The Brown Family
Written by Lisa Brown
In September of 2003 we brought a 12 week old 8lb Irish Wheaten Terrier bundle of joy into our family and named her Bailey. From the outset it was clear that Bailey was the child that we could not have and more. Her boundless energy, curious nature, innate intelligence, and her ability to love unconditionally changed the course of our life and marriage. Simply put, she is a magical being not only to us but to all she meets, as Bailey was trained as a licensed medical service dog to assist me. In that capacity, Bailey has traveled the world with me, meeting many people from all walks of life, young and old, along with lots of four legged people as well. Bailey loves all she meets and they love her.
Bailey provided so much joy to us that when we learned that a neighbor had passed away and his dog needed a new family, we opened our home to George. George, also a Wheaten, was six and a half at the time and Bailey was five. George was pretty unsettled when he arrived, but Bailey thinking he was a playdate, engaged with him immediately. She welcomed him to our family and through her example, George joined our family pack and began to thrive. George was much different than Bailey as he was introverted and slow to show his personality. But in a short period of time George showed that he not only loved us, he was fun and funny, gregarious and playful. But most of all he was a fierce protector of Bailey. When we would take them for their veterinary checkups, George would watch intently as Bailey was examined, he would whine and cry on her behalf until her exam was complete, making sure she was okay. It was clear to us he was a dog with a heart of a lion.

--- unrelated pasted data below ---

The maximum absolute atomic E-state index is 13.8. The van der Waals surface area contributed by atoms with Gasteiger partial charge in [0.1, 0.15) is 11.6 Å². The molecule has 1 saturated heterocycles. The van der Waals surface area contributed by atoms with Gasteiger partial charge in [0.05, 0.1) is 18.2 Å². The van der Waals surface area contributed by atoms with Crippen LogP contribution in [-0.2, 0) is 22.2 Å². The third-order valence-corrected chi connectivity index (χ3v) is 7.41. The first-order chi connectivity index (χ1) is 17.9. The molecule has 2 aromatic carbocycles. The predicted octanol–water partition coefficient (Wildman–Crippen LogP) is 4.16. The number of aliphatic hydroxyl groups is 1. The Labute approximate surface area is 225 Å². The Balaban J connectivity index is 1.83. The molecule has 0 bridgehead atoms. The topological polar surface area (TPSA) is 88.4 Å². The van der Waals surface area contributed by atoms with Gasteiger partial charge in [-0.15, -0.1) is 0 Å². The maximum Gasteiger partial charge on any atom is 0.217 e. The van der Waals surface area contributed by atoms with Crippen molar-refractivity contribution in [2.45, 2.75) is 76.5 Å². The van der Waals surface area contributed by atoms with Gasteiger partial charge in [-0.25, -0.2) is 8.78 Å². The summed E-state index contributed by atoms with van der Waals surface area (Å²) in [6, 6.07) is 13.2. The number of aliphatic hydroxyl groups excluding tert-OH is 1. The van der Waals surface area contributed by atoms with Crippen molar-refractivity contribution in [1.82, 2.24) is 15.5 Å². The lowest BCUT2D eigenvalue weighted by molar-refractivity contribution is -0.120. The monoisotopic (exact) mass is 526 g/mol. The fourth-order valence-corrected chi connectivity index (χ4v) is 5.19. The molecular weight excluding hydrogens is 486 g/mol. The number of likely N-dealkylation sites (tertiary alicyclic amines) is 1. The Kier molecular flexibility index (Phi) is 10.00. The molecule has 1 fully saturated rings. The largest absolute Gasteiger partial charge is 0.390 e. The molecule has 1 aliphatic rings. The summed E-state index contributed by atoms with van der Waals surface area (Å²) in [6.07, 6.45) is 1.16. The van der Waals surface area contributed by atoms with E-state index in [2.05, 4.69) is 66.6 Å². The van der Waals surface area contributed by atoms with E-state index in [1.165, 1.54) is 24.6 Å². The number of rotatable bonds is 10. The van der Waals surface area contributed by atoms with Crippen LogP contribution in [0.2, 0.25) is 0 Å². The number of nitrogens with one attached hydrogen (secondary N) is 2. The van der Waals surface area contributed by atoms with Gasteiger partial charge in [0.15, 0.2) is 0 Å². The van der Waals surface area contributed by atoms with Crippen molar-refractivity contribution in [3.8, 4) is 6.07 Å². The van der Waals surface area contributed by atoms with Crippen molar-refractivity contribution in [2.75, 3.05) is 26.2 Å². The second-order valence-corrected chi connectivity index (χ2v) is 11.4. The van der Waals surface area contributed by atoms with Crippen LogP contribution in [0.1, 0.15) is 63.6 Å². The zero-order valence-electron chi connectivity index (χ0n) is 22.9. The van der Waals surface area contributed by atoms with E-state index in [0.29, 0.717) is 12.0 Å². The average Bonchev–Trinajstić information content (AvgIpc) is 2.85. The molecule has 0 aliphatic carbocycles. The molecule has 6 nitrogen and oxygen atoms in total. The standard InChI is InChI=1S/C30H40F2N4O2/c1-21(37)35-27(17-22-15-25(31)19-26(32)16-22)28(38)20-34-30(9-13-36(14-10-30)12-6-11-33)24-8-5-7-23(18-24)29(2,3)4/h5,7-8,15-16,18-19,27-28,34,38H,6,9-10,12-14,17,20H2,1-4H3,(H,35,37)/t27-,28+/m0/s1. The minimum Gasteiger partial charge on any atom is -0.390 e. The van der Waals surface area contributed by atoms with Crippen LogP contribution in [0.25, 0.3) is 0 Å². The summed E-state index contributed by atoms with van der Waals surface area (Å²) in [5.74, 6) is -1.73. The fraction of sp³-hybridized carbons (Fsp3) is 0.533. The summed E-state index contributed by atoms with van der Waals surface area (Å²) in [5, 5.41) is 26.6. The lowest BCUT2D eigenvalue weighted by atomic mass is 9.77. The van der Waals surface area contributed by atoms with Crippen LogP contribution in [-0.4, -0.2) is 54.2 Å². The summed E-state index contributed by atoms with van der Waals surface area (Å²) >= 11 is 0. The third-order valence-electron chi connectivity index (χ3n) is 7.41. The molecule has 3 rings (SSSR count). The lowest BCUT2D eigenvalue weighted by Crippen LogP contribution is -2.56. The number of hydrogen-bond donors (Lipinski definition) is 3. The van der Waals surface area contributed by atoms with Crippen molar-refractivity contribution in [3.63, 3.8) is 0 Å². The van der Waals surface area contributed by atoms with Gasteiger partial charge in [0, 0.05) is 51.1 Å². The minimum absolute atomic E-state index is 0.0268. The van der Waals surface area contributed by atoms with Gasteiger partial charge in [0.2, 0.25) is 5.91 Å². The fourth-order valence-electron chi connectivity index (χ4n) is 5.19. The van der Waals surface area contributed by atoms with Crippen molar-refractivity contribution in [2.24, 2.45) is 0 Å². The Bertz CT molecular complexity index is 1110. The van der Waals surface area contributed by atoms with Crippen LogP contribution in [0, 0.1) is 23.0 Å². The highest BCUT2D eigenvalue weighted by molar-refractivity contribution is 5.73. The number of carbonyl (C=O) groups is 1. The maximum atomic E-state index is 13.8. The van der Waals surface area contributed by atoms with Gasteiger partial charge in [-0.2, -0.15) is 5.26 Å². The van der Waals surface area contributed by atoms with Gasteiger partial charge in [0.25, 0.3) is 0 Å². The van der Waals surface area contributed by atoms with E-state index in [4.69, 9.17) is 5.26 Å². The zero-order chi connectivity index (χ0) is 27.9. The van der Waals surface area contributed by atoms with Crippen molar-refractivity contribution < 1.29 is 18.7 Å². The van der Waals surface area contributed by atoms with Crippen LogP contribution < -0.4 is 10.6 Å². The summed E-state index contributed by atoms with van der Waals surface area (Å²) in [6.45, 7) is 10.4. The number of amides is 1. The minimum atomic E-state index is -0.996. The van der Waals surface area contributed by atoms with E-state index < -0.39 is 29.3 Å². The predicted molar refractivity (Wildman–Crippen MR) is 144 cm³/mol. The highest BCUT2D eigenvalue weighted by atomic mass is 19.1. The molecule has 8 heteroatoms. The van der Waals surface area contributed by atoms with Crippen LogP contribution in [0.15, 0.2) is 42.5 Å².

Life was idyllic for six years until last May when Bailey was diagnosed with bladder cancer. Throughout her early treatments when the side effects of chemotherapy were difficult, George patiently stood by Bailey. He sniffed her and laid next to her whenever she seemed to need it. Bailey rebounded and George responded with gleeful play.
Last November, at a routine checkup, our vet noticed one of George's lymph nodes was enlarged. The first aspirate was normal. But a few weeks later the node became more enlarged and the second aspirate revealed metastatic melanoma. The primary tumor was found in George's palate. Despite valiantly going through radiation, George lost his fight with cancer six weeks ago, less than three months from the time of diagnosis. Heartbreaking.
We mourn his loss as does Bailey. He was a vital member of our family and we will never be the same. In his name and in Bailey's we are committed to find a cure for cancer in dogs. Cancer is a terrible disease. It deprives all of us, both humans and dogs, of life. When a life is lost the universe mourns.
We remain hopeful that Dr. Knapp and her team at Purdue will find a cure to save our beloved Bailey, as if not for her work Bailey would not still be here one year after her diagnosis, and we are committed to funding her research.
In conclusion, I would like to share another story about Bailey and George. When George first joined our family, I took him and Bailey for a walk in Manhattan where we live. A stranger stopped me to ask, "your dogs are beautiful, what are their names?" I responded George and Bailey. He laughed and said "Oh I get it, you named them that for a good reason." Perplexed I asked what he meant. He responded "George Bailey" the central character in the movie "It's a wonderful life." Of course he couldn't have known that George came to us with that name. However, in all the right ways, it was a wonderful life because of George's arrival. He completed our family and it was meant to be. May he run free among the stars.